Remote early voting concludes in LA County

Yesterday was the final day for remote early voting in Los Angeles County. In addition to my experiences yesterday at the Pasadena early voting site, I went with a graduate and undergraduate student yesterday to an early voting location in Monterey Park (where we have also observed early voting in the past). I had a few observations to note, in addition to those I wrote about during the past week:

  • The ballot was amazingly long, and it does seem to take most voters somewhere between 8 to 10 minutes to cast their ballots. We’ll have some hard data on this sometime in the near future, as some of my Caltech undergraduate students are doing a research project this fall collecting quantitative data on how long it is taking people to vote. But in any case, my ballot was 18 screens — and it took me probably about ten minutes to cast my ballot, check for errors (I did find that I had mistakenly not cast a ballot in a race), and then compare my screen with the VVPAT on the Diebold device. One thing to note about my VVPAT: the paper was slightly misaligned, and as a result one of the races that appeared on the screen was not visible on my VVPAT. Only when I went to the next screen would that final race be visible on the VVPAT (but of course by then my vote on that race was no longer visible on the screen). I wonder how often this sort of problem occurs with VVPAT devices …
  • I personally still find it difficult to navigate between the sample ballot that Los Angeles County issues to every registered voter, the summary screen on the Diebold device, and the VVPAT. There are a couple of sources of confusion. First, the sample ballot is laid out for use with InkaVote — it has the same appearance as the vote recorder does for InkaVote users. But that is not what the Diebold summary screen looks like — which leads me to wonder what it might take to reprogram the Diebold summary screen so that it looks more like the county sample ballot? That might make the sample ballot more usable for comparison with the summary screen. Second, the Diebold VVPAT device is located in an awkward position relative to the screen, to the right, and much below the screen. It requires that many voters, myself included, stoop and peer at the paper trail — inconvenient and difficult to use. Third, the way the summary information is provided on the screen, relative to the paper trail, is very different which makes it difficulty to easily and effectively compare the information. This certainly is an area where some good research and redesign could simply the technology and improve the voting experience.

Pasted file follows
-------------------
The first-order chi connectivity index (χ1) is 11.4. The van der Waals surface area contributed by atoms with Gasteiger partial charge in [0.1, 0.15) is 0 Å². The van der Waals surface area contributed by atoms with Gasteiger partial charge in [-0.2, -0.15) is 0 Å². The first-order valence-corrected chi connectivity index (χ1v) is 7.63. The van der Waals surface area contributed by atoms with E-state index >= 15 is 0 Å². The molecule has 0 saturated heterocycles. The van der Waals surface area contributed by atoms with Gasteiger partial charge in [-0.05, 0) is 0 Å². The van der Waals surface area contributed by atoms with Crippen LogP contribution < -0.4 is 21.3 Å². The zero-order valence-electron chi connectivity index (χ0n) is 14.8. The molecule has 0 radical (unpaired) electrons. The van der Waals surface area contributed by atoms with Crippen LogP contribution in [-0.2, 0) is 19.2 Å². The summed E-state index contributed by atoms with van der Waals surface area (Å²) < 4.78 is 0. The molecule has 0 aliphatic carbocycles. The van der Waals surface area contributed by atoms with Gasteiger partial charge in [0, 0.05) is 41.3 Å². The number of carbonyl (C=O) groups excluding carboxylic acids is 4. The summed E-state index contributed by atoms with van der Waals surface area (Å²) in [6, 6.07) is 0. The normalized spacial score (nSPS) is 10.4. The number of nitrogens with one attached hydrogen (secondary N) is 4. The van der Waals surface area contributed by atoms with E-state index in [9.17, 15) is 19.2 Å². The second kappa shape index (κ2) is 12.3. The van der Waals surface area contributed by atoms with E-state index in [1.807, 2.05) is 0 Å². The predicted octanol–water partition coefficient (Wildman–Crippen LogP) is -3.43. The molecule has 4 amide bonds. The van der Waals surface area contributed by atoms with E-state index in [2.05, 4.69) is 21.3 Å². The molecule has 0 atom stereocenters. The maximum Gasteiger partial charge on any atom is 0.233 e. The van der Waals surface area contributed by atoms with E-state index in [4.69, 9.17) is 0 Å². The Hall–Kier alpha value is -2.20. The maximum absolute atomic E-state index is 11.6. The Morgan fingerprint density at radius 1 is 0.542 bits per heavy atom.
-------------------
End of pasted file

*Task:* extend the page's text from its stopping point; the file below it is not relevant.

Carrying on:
• We saw a lot of “assisted voting”, especially in Monterey Park — both elderly voters, and language minority voters. Clearly, figuring out ways that the technology can be used more easily by such voters, so that they can cast a private and secret ballot, should be a high priority.
  • Finally, early voting was very brisk yesterday, both in the morning in Pasadena, and in the late afternoon in Monterey Park. I won’t be surprised to see that McPherson’s prediction of 44% California’s votes are cast by early or absentee voters is correct.